WASHINGTON WATCH: July 19, 2022
THE LONG GAME: House Judiciary to take up assault weapons ban; Jan. 6th panel returns to primetime
The House Judiciary Committee announced on Friday that the panel would vote this week on an assault weapons ban, the first time that the committee has taken up such legislation since 1994. The current bill, sponsored by Rep. David Cicilline (D-RI), has 211 co-sponsors, all of whom are Democrats. The legislation would make it illegal to “import, sell, manufacture, or transfer” semi-automatic rifles with specific military features, such as detachable magazines or fixed magazines with a capacity of more than 10 rounds. The scheduled mark-up follows on the heels of a relentless spate of mass shootings, including three high-profile massacres-- in Uvalde, Buffalo and Highland Park-- where a total of 38 people were murdered by gunmen who used AR-15-style rifles. Meanwhile, the CEOs of three major gun manufacturers-- Smith & Wesson Brands; Sturm, Ruger & Co.; and Daniel Defense-- have been called to testify before the House Oversight Committee on Wednesday.
The House Select Committee investigating the January 6th insurrection will return to primetime this week. Thursday evening’s hearing is set to focus on former President Trump’s behavior during a three-hour period while his supporters stormed the Capitol. According to the New York Times, witnesses are expected to tell how Trump ignored the pleas of staffers, lawyers and family members who urged him to tell supporters to stop the attack. Among those expected to testify is Sarah Matthews, a former White House press aide who resigned in the aftermath of the events of January 6th and who has said that a Trump tweet from that afternoon criticizing Vice President Mike Pence was like “pouring gasoline on the fire.” It is unclear whether this will be the committee’s final public hearing of the summer.
Washington Watch is published weekly when Congress is in session. Published monthly during extended recess or adjournment.
Spotlight on Puerto Rico
New Puerto Rican status bill introduced
After months of debate and hearings on the Island and on Capitol Hill, Rep. Raul Grijalva (D-AZ), the chairman of the House Committee on Natural Resources, formally introduced a bill on July 14 that, if passed by the House and Senate this year, would grant Puerto Ricans three options for their future in a binding referendum. The three options would be statehood, independence, and "free association," the latter is a modified version of the status quo granting Puerto Rico more autonomy in several areas. Free association is the current arrangement that the Marshall Islands, Palau, and the Federated States of Micronesia have with the United States government. Under the bill, if no option gets 50% of the vote in the plebiscite, there would be a run-off of the top two options shortly thereafter. Congressman Darren Soto (D-FL), who is of Puerto Rican descent, believes the bill can be passed out of the House in September. Its path remains unclear in the Senate, where it would need 60 votes to pass.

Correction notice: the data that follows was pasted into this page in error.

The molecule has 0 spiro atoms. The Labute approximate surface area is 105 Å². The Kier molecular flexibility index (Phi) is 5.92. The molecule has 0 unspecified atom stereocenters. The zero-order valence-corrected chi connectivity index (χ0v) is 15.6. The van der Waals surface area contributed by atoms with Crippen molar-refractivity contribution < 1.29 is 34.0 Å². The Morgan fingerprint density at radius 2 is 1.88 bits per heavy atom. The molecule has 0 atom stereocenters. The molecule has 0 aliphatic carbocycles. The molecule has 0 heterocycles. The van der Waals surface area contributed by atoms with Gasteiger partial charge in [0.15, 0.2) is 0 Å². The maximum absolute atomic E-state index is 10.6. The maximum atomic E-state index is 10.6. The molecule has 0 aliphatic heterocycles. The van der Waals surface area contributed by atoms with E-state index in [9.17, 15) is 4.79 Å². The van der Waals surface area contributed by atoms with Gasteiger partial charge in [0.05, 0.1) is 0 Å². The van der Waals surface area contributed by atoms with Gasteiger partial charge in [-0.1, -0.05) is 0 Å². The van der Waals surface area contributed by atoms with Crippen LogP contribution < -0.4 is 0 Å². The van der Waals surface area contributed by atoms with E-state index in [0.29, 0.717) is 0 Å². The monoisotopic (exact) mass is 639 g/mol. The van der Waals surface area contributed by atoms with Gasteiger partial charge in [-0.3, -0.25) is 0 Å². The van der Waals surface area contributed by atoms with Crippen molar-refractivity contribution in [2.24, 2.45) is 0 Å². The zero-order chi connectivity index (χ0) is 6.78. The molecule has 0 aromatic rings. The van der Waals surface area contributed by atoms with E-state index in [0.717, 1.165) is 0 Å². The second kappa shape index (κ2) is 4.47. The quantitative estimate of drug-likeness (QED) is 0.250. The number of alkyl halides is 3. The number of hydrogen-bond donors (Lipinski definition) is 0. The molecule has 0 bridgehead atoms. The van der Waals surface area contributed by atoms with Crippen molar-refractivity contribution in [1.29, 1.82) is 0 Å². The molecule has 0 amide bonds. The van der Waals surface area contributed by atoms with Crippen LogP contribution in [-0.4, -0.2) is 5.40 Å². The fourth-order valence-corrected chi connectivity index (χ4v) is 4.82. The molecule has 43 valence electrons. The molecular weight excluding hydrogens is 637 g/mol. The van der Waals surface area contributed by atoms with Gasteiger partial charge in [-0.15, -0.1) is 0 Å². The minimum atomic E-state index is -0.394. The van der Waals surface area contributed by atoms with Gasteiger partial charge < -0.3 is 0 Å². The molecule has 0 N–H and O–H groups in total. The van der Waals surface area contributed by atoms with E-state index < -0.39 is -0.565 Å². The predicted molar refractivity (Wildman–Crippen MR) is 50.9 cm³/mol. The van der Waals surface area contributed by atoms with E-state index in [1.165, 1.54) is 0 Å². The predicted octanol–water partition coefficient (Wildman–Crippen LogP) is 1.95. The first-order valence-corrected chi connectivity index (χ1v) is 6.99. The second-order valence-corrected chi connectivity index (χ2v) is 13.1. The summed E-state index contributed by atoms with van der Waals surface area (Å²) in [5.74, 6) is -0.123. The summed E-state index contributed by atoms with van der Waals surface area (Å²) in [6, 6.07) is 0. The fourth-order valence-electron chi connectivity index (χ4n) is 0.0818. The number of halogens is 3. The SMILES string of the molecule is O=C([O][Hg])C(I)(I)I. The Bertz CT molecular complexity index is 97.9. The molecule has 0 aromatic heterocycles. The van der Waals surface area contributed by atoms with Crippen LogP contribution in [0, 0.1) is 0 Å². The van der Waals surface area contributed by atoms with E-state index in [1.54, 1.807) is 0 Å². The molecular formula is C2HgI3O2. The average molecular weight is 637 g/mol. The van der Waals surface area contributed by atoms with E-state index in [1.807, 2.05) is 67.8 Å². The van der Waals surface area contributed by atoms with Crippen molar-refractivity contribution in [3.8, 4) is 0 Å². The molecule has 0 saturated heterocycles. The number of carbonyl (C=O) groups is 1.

Online tool helps Puerto Ricans to sign up for Child Tax Credit
On July 14, Code for America, a non-profit tech organization, launched a new online tool called "GetCTC" that allows Puerto Ricans to apply for and receive the $3,600 in child tax credits from the American Rescue Plan. Though the credits expired last year, an estimated 90% of eligible Puerto Ricans never received them. This tool allows them to receive this money. A separate tool within GetCTC was also launched for Puerto Ricans who never claimed the $1,400 in IRS Covid relief credits made available during the height of the pandemic. The deadline to claim this money is April 15, 2025 and the tool is available in both English and Spanish.
N.Y. Federal Reserve President optimistic on Puerto Rico recovery
John C. Williams, President and CEO of the Federal Reserve Bank of New York, said in a recent interview with El Nuevo Dia that he is optimistic that the debt restructuring and influx of federal funds over the past few years have sufficiently stabilized Puerto Rico's economy and, therefore, a positive outlook is warranted. There is a strong sense from the Island's business community that Puerto Rico is on the rebound, even as interest rates climb and global supply chain issues remain a problem. As is the case across the U.S., where the employment market is very strong despite lagging consumer confidence, there are many jobs available in Puerto Rico; however, a lack of skilled workers is the main factor holding the economy back from reaching its full potential. The next few years are incredibly important but could set the stage for economic growth for Puerto Rico.
View From The White House
The White House said Friday that Russian military officials visited Iran to see drones capable of carrying weapons that it could use against Ukraine.
Speaking in Saudi Arabia, President Biden vowed to use “strong executive action” to promote clean energy and protect the environment after Sen. Joe Manchin (D-WV) refused to support legislation that would tackle climate change.
After accusing Arizona of misusing earlier pandemic funds to undercut school-based mask mandates, the White House backed off its threat to deny further aid money and released $2.1 billion to the state.
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